My 420 Tours, founded in 2013, gave its first tour during World Cannabis Week, a festival in Denver during the week of April 20 — “The New Year’s of Cannabis,” according to Chief Operating Officer Danny Schaefer. (The term “420” originated in the early 1970s in San Rafael, Calif., when a group of teenagers decided to meet regularly at 4:20 pm to search for an abandoned plot of marijuana plants.)
The company provides tours including transportation, hotels and activities including dispensary tours and cannabis cooking classes.
Schaefer says My 420 Tours has partnerships with hotels that allow marijuana use so tourists can try recreational marijuana without worrying about public-use laws. All-inclusive tours start at $1,295 per person, not including airfare.
“On our tours, visitors can safely and legally consume cannabis, as well as get an education and experience what has happened here in Colorado,” Schaefer said.
He estimates that My 420 Tours hosts about 300 to 600 guests per month, depending on the season. About 70% of tour visitors are traveling to Colorado for the first time, and include frequent consumers, first-timers, people celebrating retirement and potential marijuana entrepreneurs and investors. “We have a mix of guests from all over the world,” Schaefer said.
To avoid any issues of interstate commerce, Schaefer says My 420 Tours collects leftover cannabis from guests before they arrive at the airport. The extra marijuana is then donated to nonprofit organizations for demonstration or education purposes.
American Cannabis Partners, a marijuana entrepreneurship consulting firm, is opening Colorado’s first “weedery,” entering the popular winery and brewery tourism market. The $35 million Colorado Cannabis Ranch & Amphitheater, slated to include open-air greenhouses, a dispensary, a gift shop, an amphitheater for musical performances and community classes, and a rooftop bar and restaurant, is scheduled to break ground in Denver in the fourth quarter of 2015.
ACP founder Christian Hageseth came up with the idea after realizing how much money growers were spending on the electricity to power indoor growing warehouses.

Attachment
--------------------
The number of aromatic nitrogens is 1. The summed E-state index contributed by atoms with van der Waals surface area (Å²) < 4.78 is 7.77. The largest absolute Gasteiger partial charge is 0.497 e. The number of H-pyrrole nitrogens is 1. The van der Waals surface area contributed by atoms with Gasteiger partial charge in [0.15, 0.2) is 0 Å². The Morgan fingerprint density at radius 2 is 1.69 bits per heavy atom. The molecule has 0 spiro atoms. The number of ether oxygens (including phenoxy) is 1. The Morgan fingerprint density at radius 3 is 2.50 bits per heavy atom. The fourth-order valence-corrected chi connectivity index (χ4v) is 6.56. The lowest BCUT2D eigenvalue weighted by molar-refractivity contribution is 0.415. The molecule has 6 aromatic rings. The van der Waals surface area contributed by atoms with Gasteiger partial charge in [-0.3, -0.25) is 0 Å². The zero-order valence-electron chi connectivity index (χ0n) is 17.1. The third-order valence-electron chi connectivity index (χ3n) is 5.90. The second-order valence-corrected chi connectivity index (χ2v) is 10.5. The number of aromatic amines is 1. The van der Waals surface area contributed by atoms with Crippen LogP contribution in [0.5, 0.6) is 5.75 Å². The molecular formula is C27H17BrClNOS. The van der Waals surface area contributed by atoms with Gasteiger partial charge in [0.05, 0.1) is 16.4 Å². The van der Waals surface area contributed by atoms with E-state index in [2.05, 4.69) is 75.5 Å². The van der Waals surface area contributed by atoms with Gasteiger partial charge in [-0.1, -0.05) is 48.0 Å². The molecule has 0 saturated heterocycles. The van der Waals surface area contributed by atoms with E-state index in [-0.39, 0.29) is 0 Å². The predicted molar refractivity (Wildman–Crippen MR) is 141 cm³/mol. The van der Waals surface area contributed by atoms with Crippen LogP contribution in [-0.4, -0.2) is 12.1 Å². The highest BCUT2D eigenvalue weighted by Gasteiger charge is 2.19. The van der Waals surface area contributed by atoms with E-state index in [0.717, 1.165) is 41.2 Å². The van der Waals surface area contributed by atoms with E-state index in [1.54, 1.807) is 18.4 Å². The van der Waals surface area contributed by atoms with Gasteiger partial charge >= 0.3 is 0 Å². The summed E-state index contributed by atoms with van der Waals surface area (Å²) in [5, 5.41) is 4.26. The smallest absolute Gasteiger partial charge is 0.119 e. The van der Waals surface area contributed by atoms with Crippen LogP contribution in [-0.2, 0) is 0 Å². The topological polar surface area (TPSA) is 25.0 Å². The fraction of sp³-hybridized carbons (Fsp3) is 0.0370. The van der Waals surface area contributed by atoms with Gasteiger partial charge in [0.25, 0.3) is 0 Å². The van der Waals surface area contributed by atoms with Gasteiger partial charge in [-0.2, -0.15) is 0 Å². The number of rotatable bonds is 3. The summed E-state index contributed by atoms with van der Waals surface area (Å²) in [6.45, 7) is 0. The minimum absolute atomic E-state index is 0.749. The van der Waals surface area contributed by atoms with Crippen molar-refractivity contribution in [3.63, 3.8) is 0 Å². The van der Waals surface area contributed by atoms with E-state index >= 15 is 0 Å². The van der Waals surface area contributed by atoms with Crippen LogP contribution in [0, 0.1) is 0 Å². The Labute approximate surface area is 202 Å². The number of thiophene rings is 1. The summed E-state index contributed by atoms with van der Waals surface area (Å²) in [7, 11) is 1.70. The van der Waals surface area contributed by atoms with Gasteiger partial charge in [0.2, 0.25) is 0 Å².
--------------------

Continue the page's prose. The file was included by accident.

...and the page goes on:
“In Colorado we’re blessed with 300 days of sunshine a year,” Hageseth said. “Warehouses are just recreating the sun. It’s really expensive.”
Additionally, Hageseth said that as a longtime grower, he saw an opportunity to take advantage of the curiosity surrounding the young industry.
“People [unfamiliar with marijuana] have always asked a lot of questions about the industry,” Hageseth says. “A lot of aspects of what it means to grow marijuana in a hydroponic environment blew people away. People’s minds were changing. They were really opening up to the fact that marijuana is just a plant.”
The company is optimistic: It expects to generate just over $90 million in revenue from the weedery during the first few months of operation.
Because of current Colorado public use laws, weedery visitors will not be allowed to smoke on the property, but they can buy cannabis products on site.
Hageseth hopes the weedery will attract a variety of customers, as well as become a hub for community events like yoga classes and musical performances.
“We want to be open and accepting of everybody from all walks of life,” he said. “We hope that a group of people can form their own opinion on marijuana from an enlightened perspective. Prohibition has cast a shadow on the opinion of what marijuana really is.”
He adds that he has been exploring sites for similar projects in Nevada, Hawaii and Massachusetts, which have all legalized medical marijuana.
“We may be the first, but we certainly won’t be the last,” Hageseth says. “The hope is that weederies become as popular as wineries and breweries.”